I think a major concern for parents of autistic children is the belief that their kids will never experience the joy and benefits of sports in their kids lives. This is not the case and I can speak from experience that autistic kids, high functioning or not can benefit and be successful at sports. The question is simply: Which sport is your child going to excel at!
Eli tried soccer, and showed some promise but didn’t like it. He also played two seasons of little league and did very well at it but found it boring. At scout camp he tried fishing (not really a sport) and loved it, he also loved the archery. Wait, he also loves swimming, and shockingly enough finished 4th in the mile run out of like 18 kids.
Do you get the idea? It seems that Eli is better tuned at individual sports than group sports. With that in mind I decided tonight to invest $90 in a kids real recursive bow and arrows. I will take him to some group lessons, and give im the opportunity to experience more archery experience then he had at cub scouts and see if he still likes it. Worse case scenario, I will have saved his bow for his brother who is already demanding to use it.
The important lesson is to give your child every opportunity to try sports and teach them good sportsmanship. You will eventually find a sport your child is good at and loves. That is a huge accomplishment. I found that Eli is hard on himself if he does not instantly do well at any sport. It discourages him, so make sure you set expectations low for success and build it up always giving encouragement.
A few months ago Eli asked me if he could join the Boy Scouts. As a scout myself I thought it was a great idea but I was shocked at the lack of response from my local Den to my inquiries. I asked five different times and I had no response. Not a very good feeling. The scouts must have changed from the time I was a kid. Especially if they can decide NOT to welcome kids in.
Recently a school flier was sent home about scouting and my son approached me and asked if we could go. Who am I to say no to such a request so we went and had a fantastic time. A week later Eli has his Cub Scout uniform and we embark on our first camping trip this weekend. So what does this mean for me? And how will Eli react to all of the changes he is about to experience for the first time? Any PDD-NOS or Aspergers parent knows that a change in schedule and behavior can be a melt down situation and one thing we parents try to do is prepare our kids for these eventual scenarios.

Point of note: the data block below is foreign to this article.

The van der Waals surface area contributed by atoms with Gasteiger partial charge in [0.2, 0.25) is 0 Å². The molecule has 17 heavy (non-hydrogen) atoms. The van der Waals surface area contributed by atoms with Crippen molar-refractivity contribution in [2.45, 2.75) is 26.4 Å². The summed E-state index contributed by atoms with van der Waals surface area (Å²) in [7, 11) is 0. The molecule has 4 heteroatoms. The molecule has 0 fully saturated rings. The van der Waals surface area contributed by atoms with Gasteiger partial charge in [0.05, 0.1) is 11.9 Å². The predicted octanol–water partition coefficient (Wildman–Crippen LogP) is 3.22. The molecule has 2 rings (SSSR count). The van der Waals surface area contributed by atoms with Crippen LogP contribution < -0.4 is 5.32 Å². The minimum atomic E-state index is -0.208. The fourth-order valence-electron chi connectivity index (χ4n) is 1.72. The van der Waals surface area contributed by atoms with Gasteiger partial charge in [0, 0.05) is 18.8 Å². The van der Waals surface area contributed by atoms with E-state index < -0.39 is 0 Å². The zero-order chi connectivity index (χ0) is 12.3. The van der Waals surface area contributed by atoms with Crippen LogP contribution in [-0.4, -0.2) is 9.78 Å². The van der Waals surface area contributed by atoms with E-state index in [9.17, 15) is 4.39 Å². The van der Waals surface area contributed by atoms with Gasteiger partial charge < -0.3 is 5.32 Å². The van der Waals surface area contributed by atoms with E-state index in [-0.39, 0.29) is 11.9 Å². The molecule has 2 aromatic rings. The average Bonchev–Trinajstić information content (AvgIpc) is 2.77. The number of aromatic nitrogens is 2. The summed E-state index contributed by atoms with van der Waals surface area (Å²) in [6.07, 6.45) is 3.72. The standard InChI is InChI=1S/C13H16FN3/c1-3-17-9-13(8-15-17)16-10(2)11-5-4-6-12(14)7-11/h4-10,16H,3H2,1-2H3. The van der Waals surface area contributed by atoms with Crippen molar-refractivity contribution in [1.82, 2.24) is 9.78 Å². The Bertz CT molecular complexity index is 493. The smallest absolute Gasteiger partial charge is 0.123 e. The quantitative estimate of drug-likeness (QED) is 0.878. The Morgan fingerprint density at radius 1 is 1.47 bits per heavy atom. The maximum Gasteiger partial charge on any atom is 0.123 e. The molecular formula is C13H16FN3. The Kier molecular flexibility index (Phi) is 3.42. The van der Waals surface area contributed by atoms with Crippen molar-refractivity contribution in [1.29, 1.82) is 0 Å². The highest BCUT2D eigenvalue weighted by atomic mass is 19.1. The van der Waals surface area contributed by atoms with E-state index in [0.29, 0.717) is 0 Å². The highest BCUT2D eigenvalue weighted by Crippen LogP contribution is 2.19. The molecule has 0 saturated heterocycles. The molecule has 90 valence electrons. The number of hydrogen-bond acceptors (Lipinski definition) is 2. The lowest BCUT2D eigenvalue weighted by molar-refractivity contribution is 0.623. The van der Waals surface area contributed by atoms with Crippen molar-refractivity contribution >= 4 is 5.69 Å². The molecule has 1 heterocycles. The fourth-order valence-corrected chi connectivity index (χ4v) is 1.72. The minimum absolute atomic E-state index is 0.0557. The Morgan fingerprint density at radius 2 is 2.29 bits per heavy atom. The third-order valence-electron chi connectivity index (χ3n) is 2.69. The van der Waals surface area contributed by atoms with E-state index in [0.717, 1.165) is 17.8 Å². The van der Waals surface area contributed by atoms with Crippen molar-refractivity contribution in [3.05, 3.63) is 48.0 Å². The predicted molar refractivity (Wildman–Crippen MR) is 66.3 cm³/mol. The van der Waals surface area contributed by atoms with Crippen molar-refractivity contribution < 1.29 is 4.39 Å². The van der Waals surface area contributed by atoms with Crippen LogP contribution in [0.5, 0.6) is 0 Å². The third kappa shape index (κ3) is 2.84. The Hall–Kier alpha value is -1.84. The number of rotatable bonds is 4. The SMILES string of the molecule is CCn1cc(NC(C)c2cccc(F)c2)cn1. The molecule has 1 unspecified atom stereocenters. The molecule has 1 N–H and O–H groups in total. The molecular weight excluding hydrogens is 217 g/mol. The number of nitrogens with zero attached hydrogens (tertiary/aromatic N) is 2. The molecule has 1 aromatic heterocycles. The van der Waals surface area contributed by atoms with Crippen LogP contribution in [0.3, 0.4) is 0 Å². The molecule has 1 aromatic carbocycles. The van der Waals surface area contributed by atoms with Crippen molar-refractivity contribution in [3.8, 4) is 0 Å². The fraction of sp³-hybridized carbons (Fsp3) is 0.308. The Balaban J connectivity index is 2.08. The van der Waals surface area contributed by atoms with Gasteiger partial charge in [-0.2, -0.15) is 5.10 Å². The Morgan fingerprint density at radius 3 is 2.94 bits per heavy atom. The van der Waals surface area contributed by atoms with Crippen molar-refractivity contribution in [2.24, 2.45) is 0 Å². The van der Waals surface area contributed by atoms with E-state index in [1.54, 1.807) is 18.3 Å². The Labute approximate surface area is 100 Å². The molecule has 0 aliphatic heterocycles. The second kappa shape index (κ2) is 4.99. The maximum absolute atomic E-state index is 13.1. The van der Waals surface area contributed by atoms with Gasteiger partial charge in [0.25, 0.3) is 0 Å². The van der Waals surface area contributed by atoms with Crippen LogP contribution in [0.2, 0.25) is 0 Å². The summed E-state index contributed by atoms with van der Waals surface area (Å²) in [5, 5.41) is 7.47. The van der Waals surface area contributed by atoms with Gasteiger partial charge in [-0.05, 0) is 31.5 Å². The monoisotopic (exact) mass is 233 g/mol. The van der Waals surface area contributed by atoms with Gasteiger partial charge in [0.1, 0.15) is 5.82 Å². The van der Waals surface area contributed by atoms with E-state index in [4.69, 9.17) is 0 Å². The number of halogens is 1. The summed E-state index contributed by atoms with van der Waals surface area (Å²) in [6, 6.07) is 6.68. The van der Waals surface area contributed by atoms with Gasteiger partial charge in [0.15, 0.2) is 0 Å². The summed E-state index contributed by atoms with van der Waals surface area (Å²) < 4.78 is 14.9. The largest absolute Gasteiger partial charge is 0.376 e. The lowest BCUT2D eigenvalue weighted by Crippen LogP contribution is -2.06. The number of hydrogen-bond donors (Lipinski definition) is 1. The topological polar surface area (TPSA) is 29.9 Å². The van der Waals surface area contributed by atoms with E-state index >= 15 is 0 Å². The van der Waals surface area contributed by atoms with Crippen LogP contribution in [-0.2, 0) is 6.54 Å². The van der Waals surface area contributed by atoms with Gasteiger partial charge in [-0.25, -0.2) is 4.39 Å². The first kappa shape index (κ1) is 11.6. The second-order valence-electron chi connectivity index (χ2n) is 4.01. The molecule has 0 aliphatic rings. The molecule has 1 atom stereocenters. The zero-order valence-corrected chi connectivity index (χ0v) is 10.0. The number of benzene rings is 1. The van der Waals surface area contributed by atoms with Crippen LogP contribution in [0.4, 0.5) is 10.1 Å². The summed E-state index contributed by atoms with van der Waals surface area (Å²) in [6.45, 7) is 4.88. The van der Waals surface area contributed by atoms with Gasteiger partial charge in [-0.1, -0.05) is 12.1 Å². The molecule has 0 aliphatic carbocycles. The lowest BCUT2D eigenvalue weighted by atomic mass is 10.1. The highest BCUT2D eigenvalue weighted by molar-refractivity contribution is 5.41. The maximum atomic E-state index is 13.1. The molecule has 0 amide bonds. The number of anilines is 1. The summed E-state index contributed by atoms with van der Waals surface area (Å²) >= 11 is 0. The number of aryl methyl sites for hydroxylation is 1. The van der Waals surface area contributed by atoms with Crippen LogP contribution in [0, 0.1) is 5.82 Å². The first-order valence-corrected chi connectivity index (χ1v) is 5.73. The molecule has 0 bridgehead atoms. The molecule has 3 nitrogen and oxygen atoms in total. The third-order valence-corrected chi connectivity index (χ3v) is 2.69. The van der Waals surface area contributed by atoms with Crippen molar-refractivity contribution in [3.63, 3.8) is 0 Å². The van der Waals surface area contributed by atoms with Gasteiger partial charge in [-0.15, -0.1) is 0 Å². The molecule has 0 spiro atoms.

So tonight I will help Eli build the tent (weather permitting) in the backyard. I will go out and spend money on sleeping bags, and all the other various camping things we will need and hope for the best. I am sure I will hear the I want Mommy bit sometime during the trip and I just hope I can redirect him to something that will calm him down. I am looking forward to being outdoors, hiking, archery and rock climbing. I just hope Eli embraces it.
I always watched other parents in amazement. Gymnastics on Monday, swim Tuesday, Boy Scouts on Wednesday, Karate on Thursday and T-Ball on Saturday, and that is just for one kid. Imagine now you have multiple kids and unless they are all doing the same things (unlikely) and they are all the same age (more unlikely) then you have to double up the schedule. This has never been a problem until now for me because Zachary is still young enough to where his activities are not so well rounded but Eli is a different story.
Eli now has swim, T-ball and is joining Cub Scouts. With T-Ball now encroaching the weekdays with games on Thursdays this leaves a lot of running around: Monday is swim, Wednesday is Boy Scouts, Thursday and Saturday are T-ball. Add make up games, Jodi’s hectic soccer schedule (practice on Monday and Friday nights) and weekend games there just isn’t enough time to sit and relax. Recently I have had to trim things out of my schedule like Masonry. Thursday nights used to be my meeting nights, now lodge is just a passing thought (a shame).
I want Zach to start taking swim also, that way he is comfortable around and in the water this summer. I need to speak to Jodi about that. I also want Eli to start playing soccer! I guess I have to wait until I am older to slow down a bit because it looks like I am going to moving at a faster pace over the next ten years!